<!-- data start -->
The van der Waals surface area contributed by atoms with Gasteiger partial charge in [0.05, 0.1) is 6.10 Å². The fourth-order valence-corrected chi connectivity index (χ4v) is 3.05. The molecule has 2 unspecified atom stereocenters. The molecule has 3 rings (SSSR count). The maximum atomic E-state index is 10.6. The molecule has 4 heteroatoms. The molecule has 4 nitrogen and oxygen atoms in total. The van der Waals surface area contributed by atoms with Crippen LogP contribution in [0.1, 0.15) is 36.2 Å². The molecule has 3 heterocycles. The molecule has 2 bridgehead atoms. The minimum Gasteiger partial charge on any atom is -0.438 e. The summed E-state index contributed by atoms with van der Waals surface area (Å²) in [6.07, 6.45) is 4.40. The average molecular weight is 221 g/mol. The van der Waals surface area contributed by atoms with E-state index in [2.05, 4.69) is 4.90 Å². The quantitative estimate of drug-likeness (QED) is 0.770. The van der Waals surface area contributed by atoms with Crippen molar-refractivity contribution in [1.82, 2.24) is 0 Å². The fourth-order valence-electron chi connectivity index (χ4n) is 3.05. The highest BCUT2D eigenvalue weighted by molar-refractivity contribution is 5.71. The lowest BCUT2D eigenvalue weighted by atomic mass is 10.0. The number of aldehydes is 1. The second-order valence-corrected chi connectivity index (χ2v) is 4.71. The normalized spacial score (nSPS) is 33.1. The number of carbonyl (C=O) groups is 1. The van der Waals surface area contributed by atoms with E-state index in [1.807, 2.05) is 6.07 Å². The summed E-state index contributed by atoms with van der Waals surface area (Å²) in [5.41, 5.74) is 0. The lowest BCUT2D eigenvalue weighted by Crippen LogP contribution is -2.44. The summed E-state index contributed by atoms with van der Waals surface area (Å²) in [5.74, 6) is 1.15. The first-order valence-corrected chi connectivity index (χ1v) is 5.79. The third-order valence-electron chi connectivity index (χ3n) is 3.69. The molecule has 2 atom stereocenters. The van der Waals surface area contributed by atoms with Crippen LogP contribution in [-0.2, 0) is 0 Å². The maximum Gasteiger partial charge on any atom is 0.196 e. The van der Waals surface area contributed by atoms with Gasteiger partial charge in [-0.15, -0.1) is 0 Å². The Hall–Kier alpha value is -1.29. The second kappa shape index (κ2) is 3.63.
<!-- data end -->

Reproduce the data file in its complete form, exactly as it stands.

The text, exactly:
The van der Waals surface area contributed by atoms with Gasteiger partial charge in [0.05, 0.1) is 6.10 Å². The fourth-order valence-corrected chi connectivity index (χ4v) is 3.05. The molecule has 2 unspecified atom stereocenters. The molecule has 3 rings (SSSR count). The maximum atomic E-state index is 10.6. The molecule has 4 heteroatoms. The molecule has 4 nitrogen and oxygen atoms in total. The van der Waals surface area contributed by atoms with Crippen LogP contribution in [0.1, 0.15) is 36.2 Å². The molecule has 3 heterocycles. The molecule has 2 bridgehead atoms. The minimum Gasteiger partial charge on any atom is -0.438 e. The summed E-state index contributed by atoms with van der Waals surface area (Å²) in [6.07, 6.45) is 4.40. The average molecular weight is 221 g/mol. The van der Waals surface area contributed by atoms with E-state index in [2.05, 4.69) is 4.90 Å². The quantitative estimate of drug-likeness (QED) is 0.770. The van der Waals surface area contributed by atoms with Crippen molar-refractivity contribution in [1.82, 2.24) is 0 Å². The fourth-order valence-electron chi connectivity index (χ4n) is 3.05. The highest BCUT2D eigenvalue weighted by molar-refractivity contribution is 5.71. The lowest BCUT2D eigenvalue weighted by atomic mass is 10.0. The number of aldehydes is 1. The second-order valence-corrected chi connectivity index (χ2v) is 4.71. The normalized spacial score (nSPS) is 33.1. The number of carbonyl (C=O) groups is 1. The van der Waals surface area contributed by atoms with E-state index in [1.807, 2.05) is 6.07 Å². The summed E-state index contributed by atoms with van der Waals surface area (Å²) in [5.41, 5.74) is 0. The lowest BCUT2D eigenvalue weighted by Crippen LogP contribution is -2.44. The summed E-state index contributed by atoms with van der Waals surface area (Å²) in [5.74, 6) is 1.15. The first-order valence-corrected chi connectivity index (χ1v) is 5.79. The third-order valence-electron chi connectivity index (χ3n) is 3.69. The molecule has 2 atom stereocenters. The van der Waals surface area contributed by atoms with Crippen LogP contribution in [-0.2, 0) is 0 Å². The maximum Gasteiger partial charge on any atom is 0.196 e. The van der Waals surface area contributed by atoms with Gasteiger partial charge in [-0.15, -0.1) is 0 Å². The Hall–Kier alpha value is -1.29. The second kappa shape index (κ2) is 3.63.